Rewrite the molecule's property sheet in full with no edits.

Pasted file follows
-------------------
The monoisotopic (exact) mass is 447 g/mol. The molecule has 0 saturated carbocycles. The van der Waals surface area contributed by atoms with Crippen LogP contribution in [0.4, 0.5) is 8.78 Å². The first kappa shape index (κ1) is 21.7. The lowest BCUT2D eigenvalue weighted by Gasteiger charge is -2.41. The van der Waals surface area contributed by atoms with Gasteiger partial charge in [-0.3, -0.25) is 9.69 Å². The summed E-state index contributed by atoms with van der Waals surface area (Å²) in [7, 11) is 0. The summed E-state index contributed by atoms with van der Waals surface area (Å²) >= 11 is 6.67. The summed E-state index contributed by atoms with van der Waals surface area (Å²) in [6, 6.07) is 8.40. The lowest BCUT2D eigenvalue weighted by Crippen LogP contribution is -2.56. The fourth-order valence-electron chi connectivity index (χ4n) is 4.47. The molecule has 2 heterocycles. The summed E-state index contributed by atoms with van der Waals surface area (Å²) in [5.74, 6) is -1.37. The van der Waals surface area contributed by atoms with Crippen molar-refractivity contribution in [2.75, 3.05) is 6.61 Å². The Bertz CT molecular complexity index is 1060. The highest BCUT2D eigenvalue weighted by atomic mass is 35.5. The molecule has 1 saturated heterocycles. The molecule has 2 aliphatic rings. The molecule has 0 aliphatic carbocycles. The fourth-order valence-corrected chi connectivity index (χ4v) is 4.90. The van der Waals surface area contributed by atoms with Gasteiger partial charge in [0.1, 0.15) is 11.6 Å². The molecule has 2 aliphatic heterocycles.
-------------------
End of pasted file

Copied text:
The monoisotopic (exact) mass is 447 g/mol. The molecule has 0 saturated carbocycles. The van der Waals surface area contributed by atoms with Crippen LogP contribution in [0.4, 0.5) is 8.78 Å². The first kappa shape index (κ1) is 21.7. The lowest BCUT2D eigenvalue weighted by Gasteiger charge is -2.41. The van der Waals surface area contributed by atoms with Gasteiger partial charge in [-0.3, -0.25) is 9.69 Å². The summed E-state index contributed by atoms with van der Waals surface area (Å²) in [7, 11) is 0. The summed E-state index contributed by atoms with van der Waals surface area (Å²) >= 11 is 6.67. The summed E-state index contributed by atoms with van der Waals surface area (Å²) in [6, 6.07) is 8.40. The lowest BCUT2D eigenvalue weighted by Crippen LogP contribution is -2.56. The fourth-order valence-electron chi connectivity index (χ4n) is 4.47. The molecule has 2 heterocycles. The summed E-state index contributed by atoms with van der Waals surface area (Å²) in [5.74, 6) is -1.37. The van der Waals surface area contributed by atoms with Crippen molar-refractivity contribution in [2.75, 3.05) is 6.61 Å². The Bertz CT molecular complexity index is 1060. The highest BCUT2D eigenvalue weighted by atomic mass is 35.5. The molecule has 1 saturated heterocycles. The molecule has 2 aliphatic rings. The molecule has 0 aliphatic carbocycles. The fourth-order valence-corrected chi connectivity index (χ4v) is 4.90. The van der Waals surface area contributed by atoms with Gasteiger partial charge in [0.1, 0.15) is 11.6 Å². The molecule has 2 aliphatic heterocycles.